It’s time for that great adventure in life called teen driving. Your child is ready to take to the road and you need to come along for the ride. You want your teenager to be safe when navigating the highways, learning the rules of the road, and dealing with other drivers. Much more is involved than simply getting a license. Plan ahead and you can ensure that your child is prepared.
Practice Makes Perfect
Your teenager is going to need plenty of practice. If there is a driver’s education course at school, make sure your child signs up. You can find other courses that are available if that is not an options. If it’s too costly to take a course, you are going to need to take your teen out often to get accustomed to driving. That means going out in different conditions and trying roadways of varying difficulties. From country driving to city driving, a teenager should experience it all. Enlist the help of reputable friends and family members so that you are not the only passenger. You might be biased or you could make your child nervous.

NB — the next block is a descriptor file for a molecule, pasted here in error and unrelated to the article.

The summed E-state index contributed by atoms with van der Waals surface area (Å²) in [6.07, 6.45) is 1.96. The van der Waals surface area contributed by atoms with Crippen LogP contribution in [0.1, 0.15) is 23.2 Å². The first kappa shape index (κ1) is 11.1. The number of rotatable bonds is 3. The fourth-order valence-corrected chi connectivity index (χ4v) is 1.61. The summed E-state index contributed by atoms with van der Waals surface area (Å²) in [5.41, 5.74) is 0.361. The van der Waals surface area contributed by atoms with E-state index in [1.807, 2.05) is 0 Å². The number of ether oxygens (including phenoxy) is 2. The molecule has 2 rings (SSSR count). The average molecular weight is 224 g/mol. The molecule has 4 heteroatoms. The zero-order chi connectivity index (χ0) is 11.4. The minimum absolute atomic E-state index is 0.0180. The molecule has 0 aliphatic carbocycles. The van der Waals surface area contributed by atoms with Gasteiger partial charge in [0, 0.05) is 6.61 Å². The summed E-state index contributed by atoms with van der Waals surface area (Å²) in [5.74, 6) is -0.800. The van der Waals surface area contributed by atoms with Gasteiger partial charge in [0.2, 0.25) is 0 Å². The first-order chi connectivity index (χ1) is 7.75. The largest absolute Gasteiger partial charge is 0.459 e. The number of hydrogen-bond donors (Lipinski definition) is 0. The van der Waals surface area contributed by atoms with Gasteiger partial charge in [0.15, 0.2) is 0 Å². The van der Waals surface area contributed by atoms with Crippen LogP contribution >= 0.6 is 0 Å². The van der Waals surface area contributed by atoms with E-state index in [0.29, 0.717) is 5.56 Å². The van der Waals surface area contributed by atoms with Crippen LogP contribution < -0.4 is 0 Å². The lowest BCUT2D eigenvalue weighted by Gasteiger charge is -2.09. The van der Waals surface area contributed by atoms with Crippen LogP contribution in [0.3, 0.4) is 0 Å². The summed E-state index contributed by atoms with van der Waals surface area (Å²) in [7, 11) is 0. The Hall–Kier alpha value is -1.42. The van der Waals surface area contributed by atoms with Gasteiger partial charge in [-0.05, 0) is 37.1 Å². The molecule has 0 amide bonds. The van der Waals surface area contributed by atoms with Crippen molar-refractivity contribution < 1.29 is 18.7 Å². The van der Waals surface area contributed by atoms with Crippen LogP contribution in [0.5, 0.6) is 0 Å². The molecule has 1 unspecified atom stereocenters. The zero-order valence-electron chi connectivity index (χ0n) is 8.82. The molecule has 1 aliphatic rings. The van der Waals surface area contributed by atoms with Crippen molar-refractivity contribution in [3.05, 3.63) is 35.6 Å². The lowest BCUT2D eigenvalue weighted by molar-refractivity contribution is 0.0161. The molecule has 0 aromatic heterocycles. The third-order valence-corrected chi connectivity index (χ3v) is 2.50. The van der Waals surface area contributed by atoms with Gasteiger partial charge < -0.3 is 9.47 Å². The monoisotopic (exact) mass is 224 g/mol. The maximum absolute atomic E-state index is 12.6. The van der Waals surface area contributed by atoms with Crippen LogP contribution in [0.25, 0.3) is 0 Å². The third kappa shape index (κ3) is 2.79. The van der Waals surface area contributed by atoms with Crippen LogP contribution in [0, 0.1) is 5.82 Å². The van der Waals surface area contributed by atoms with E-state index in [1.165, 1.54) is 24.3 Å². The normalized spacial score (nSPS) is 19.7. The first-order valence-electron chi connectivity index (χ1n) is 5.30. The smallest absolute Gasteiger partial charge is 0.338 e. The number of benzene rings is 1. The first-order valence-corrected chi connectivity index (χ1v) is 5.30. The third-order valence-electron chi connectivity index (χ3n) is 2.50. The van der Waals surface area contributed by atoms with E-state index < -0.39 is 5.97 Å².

Sign Up for a Defensive Driving Course
Your teen should take defensive driving. Whether you sign your child up for a day long course or take a look on the Internet, there are plenty of options. It will give your teen helpful advice for driving. As an added bonus, your teenager will get a discount on insurance rates. Every bit helps.
Think About a Car
You need to decide what your child will drive once he or she has her license. You may make your teen take turns with the family car or consider buying a car. If you are going to purchase a car, stay away from something new. A new car is a major investment and young drivers are prone to more accidents. Many parents think the first car should be a ‘bumper car.’ It’s more sensible to go with an older car. Your teenager can work his or her way up to a newer car and earn it. No matter what you buy, steer clear of anything that is going to be too fast or too flashy. Otherwise, you’ll have an accident waiting to happen. Choose a car that isn’t too compact. You want to give your teen as much protection as possible when it’s time to go solo as a driver.
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